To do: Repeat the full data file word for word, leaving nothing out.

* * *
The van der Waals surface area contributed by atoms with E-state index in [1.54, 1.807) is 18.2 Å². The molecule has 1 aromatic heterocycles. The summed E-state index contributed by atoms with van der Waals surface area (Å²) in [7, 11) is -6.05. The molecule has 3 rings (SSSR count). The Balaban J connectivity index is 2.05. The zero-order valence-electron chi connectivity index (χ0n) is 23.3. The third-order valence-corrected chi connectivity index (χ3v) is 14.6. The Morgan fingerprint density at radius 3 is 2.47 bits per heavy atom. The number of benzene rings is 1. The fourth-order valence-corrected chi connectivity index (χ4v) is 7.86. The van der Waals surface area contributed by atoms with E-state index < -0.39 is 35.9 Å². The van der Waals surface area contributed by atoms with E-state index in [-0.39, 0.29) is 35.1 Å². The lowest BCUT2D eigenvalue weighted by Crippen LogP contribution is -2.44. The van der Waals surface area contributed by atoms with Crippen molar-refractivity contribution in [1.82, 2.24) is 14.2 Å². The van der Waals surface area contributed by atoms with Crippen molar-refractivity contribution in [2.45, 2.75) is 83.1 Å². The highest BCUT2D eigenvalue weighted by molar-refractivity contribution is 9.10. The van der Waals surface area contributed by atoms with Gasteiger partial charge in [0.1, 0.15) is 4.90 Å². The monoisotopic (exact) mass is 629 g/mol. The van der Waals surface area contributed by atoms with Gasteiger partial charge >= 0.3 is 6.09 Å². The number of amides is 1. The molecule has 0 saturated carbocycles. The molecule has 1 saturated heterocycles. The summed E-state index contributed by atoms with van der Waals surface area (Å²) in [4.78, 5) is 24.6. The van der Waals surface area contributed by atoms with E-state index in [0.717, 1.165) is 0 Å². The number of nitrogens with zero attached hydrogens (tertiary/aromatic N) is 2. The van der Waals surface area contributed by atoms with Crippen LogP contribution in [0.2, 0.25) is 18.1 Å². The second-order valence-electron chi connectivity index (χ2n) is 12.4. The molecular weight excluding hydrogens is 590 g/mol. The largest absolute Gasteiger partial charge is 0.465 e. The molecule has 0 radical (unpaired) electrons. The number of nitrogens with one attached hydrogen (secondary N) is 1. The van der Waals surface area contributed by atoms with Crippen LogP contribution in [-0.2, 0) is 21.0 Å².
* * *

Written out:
The van der Waals surface area contributed by atoms with E-state index in [1.54, 1.807) is 18.2 Å². The molecule has 1 aromatic heterocycles. The summed E-state index contributed by atoms with van der Waals surface area (Å²) in [7, 11) is -6.05. The molecule has 3 rings (SSSR count). The Balaban J connectivity index is 2.05. The zero-order valence-electron chi connectivity index (χ0n) is 23.3. The third-order valence-corrected chi connectivity index (χ3v) is 14.6. The Morgan fingerprint density at radius 3 is 2.47 bits per heavy atom. The number of benzene rings is 1. The fourth-order valence-corrected chi connectivity index (χ4v) is 7.86. The van der Waals surface area contributed by atoms with E-state index < -0.39 is 35.9 Å². The van der Waals surface area contributed by atoms with E-state index in [-0.39, 0.29) is 35.1 Å². The lowest BCUT2D eigenvalue weighted by Crippen LogP contribution is -2.44. The van der Waals surface area contributed by atoms with Crippen molar-refractivity contribution in [1.82, 2.24) is 14.2 Å². The van der Waals surface area contributed by atoms with Crippen molar-refractivity contribution in [2.45, 2.75) is 83.1 Å². The highest BCUT2D eigenvalue weighted by molar-refractivity contribution is 9.10. The van der Waals surface area contributed by atoms with Gasteiger partial charge in [0.1, 0.15) is 4.90 Å². The monoisotopic (exact) mass is 629 g/mol. The van der Waals surface area contributed by atoms with Gasteiger partial charge >= 0.3 is 6.09 Å². The number of amides is 1. The molecule has 0 saturated carbocycles. The molecule has 1 saturated heterocycles. The summed E-state index contributed by atoms with van der Waals surface area (Å²) in [4.78, 5) is 24.6. The van der Waals surface area contributed by atoms with E-state index in [0.717, 1.165) is 0 Å². The number of nitrogens with zero attached hydrogens (tertiary/aromatic N) is 2. The van der Waals surface area contributed by atoms with Crippen LogP contribution in [0.2, 0.25) is 18.1 Å². The second-order valence-electron chi connectivity index (χ2n) is 12.4. The molecular weight excluding hydrogens is 590 g/mol. The largest absolute Gasteiger partial charge is 0.465 e. The molecule has 0 radical (unpaired) electrons. The number of nitrogens with one attached hydrogen (secondary N) is 1. The van der Waals surface area contributed by atoms with Crippen LogP contribution in [-0.2, 0) is 21.0 Å².